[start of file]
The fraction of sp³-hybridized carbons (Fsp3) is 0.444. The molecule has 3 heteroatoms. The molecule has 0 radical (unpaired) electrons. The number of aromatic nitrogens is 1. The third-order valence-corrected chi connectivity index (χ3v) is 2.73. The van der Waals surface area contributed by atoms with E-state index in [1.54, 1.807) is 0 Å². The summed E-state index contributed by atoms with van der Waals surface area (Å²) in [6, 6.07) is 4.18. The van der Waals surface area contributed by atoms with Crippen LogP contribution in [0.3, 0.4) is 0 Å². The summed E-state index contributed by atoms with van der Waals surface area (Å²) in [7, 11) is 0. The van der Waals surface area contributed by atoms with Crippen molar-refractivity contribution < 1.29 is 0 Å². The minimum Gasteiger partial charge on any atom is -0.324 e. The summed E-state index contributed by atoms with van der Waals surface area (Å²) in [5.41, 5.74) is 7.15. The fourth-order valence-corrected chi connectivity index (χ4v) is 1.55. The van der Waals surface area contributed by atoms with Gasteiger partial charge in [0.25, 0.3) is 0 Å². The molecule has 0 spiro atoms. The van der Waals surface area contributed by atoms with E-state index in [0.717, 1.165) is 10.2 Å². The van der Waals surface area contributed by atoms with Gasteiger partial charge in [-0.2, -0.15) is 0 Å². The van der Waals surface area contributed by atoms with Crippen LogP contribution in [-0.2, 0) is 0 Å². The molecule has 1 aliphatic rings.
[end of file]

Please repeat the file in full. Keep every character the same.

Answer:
The fraction of sp³-hybridized carbons (Fsp3) is 0.444. The molecule has 3 heteroatoms. The molecule has 0 radical (unpaired) electrons. The number of aromatic nitrogens is 1. The third-order valence-corrected chi connectivity index (χ3v) is 2.73. The van der Waals surface area contributed by atoms with E-state index in [1.54, 1.807) is 0 Å². The summed E-state index contributed by atoms with van der Waals surface area (Å²) in [6, 6.07) is 4.18. The van der Waals surface area contributed by atoms with Crippen LogP contribution in [0.3, 0.4) is 0 Å². The summed E-state index contributed by atoms with van der Waals surface area (Å²) in [7, 11) is 0. The van der Waals surface area contributed by atoms with Crippen molar-refractivity contribution < 1.29 is 0 Å². The minimum Gasteiger partial charge on any atom is -0.324 e. The summed E-state index contributed by atoms with van der Waals surface area (Å²) in [5.41, 5.74) is 7.15. The fourth-order valence-corrected chi connectivity index (χ4v) is 1.55. The van der Waals surface area contributed by atoms with Gasteiger partial charge in [0.25, 0.3) is 0 Å². The molecule has 0 spiro atoms. The van der Waals surface area contributed by atoms with E-state index in [0.717, 1.165) is 10.2 Å². The van der Waals surface area contributed by atoms with Gasteiger partial charge in [-0.2, -0.15) is 0 Å². The van der Waals surface area contributed by atoms with Crippen LogP contribution in [-0.2, 0) is 0 Å². The molecule has 1 aliphatic rings.